Q&A SAM EDNEY
Birthdate: Dec. 8, 1991
Height/weight: 1.76 m/70 kg
Q You travel down the track at 120 km/h. Can you describe the feeling for people who have never experienced it?
A 120 kilometres is slow now,
I’d say up about 135 is the average. But the feeling is tough to explain, to express. It’s a feeling of rush and exhilaration. Adrenalin flowing, the fuel flowing through you. I love the sound of the sled as it accelerates, as you feel yourself rise higher and higher on each corner. The pres- sure and forces of each corner, that’s something that I think you can relate to maybe if you’re driving really fast around an off-ramp or an on-ramp, to feel those forces pushing on your body. One thing I think I can describe is just the sound. It’s the sound of speed, but it’s also just this sort of quiet that is really unique to when you have a good run, and it feels like everything is happening really smooth and effortlessly.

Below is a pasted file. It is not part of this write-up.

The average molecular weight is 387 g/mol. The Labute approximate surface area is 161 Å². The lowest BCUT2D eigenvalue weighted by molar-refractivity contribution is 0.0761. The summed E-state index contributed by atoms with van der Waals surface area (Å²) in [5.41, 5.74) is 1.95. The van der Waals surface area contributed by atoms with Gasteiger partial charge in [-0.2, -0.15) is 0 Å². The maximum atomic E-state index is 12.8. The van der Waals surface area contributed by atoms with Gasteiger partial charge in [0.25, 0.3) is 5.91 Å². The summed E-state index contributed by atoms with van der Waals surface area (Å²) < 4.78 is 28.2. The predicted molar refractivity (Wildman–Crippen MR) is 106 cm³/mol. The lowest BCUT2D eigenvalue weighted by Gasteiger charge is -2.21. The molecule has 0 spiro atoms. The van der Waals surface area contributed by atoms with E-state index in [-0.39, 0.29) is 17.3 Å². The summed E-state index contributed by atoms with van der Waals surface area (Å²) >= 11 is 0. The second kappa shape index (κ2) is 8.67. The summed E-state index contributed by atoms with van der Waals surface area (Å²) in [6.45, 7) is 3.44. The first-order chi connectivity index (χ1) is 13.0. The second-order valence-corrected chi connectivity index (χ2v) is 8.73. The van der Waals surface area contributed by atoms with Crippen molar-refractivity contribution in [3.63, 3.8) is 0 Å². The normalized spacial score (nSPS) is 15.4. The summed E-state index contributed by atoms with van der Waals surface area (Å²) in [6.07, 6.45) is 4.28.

Q It’s a risk-and-reward sport, which was driven home to Canadian fans by the death of Nodar Kumaritashvili at the Vancouver Olympics.
How do you process the dangers and set them aside while competing?
A I feel like the sport has become quite notorious because of that and because of the crash in Vancouver. The one thing I feel is that I’m extremely confident in my abilities and with the proc- ess that I’ve gone through to get to where I’m at. I respect the sport and I understand it is a racing sport where we’re trying to find that edge constantly. But I also know that my abilities are among the best in the world. I know I can find that edge while still remaining in complete control. And I feel confident that I’m in a sport that will take care of me.
Notable: Edney was part of the best-ever Olympic performance by a Canadian luge team at Sochi 2014, finishing fourth with Alex Gough, Tristan Walker and Justin Snith in the inaugural team relay.